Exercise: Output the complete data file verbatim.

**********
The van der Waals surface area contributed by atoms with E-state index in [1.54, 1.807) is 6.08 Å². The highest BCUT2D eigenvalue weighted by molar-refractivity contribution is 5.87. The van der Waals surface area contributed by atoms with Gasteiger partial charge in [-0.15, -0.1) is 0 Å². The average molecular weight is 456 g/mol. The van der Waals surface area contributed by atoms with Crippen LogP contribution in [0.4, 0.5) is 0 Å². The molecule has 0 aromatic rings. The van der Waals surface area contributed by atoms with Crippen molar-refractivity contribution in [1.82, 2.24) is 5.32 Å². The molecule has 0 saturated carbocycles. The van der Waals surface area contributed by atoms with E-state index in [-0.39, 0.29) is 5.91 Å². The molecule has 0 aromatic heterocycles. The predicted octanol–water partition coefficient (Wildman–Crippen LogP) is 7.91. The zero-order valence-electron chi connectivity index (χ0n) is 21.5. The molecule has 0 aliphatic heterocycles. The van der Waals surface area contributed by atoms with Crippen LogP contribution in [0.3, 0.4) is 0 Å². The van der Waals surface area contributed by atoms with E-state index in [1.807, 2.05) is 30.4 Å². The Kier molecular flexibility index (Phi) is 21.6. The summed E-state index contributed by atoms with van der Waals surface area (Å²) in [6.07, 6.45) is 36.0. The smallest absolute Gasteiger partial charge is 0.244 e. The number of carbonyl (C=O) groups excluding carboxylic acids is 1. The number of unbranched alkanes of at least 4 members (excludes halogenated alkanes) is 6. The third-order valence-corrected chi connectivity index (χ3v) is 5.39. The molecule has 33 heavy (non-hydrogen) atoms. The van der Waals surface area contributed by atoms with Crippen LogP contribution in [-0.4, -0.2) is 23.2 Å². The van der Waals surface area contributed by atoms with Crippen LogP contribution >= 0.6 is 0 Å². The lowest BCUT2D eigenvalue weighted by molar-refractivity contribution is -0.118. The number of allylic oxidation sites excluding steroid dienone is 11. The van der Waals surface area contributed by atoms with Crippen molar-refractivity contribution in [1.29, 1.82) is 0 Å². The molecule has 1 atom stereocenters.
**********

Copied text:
The van der Waals surface area contributed by atoms with E-state index in [1.54, 1.807) is 6.08 Å². The highest BCUT2D eigenvalue weighted by molar-refractivity contribution is 5.87. The van der Waals surface area contributed by atoms with Gasteiger partial charge in [-0.15, -0.1) is 0 Å². The average molecular weight is 456 g/mol. The van der Waals surface area contributed by atoms with Crippen LogP contribution in [0.4, 0.5) is 0 Å². The molecule has 0 aromatic rings. The van der Waals surface area contributed by atoms with Crippen molar-refractivity contribution in [1.82, 2.24) is 5.32 Å². The molecule has 0 saturated carbocycles. The van der Waals surface area contributed by atoms with E-state index in [-0.39, 0.29) is 5.91 Å². The molecule has 0 aromatic heterocycles. The predicted octanol–water partition coefficient (Wildman–Crippen LogP) is 7.91. The zero-order valence-electron chi connectivity index (χ0n) is 21.5. The molecule has 0 aliphatic heterocycles. The van der Waals surface area contributed by atoms with Crippen LogP contribution in [0.3, 0.4) is 0 Å². The van der Waals surface area contributed by atoms with E-state index in [1.807, 2.05) is 30.4 Å². The Kier molecular flexibility index (Phi) is 21.6. The summed E-state index contributed by atoms with van der Waals surface area (Å²) in [6.07, 6.45) is 36.0. The smallest absolute Gasteiger partial charge is 0.244 e. The number of carbonyl (C=O) groups excluding carboxylic acids is 1. The number of unbranched alkanes of at least 4 members (excludes halogenated alkanes) is 6. The third-order valence-corrected chi connectivity index (χ3v) is 5.39. The molecule has 33 heavy (non-hydrogen) atoms. The van der Waals surface area contributed by atoms with Crippen LogP contribution in [-0.4, -0.2) is 23.2 Å². The van der Waals surface area contributed by atoms with Crippen LogP contribution >= 0.6 is 0 Å². The lowest BCUT2D eigenvalue weighted by molar-refractivity contribution is -0.118. The number of allylic oxidation sites excluding steroid dienone is 11. The van der Waals surface area contributed by atoms with Crippen molar-refractivity contribution in [1.29, 1.82) is 0 Å². The molecule has 1 atom stereocenters.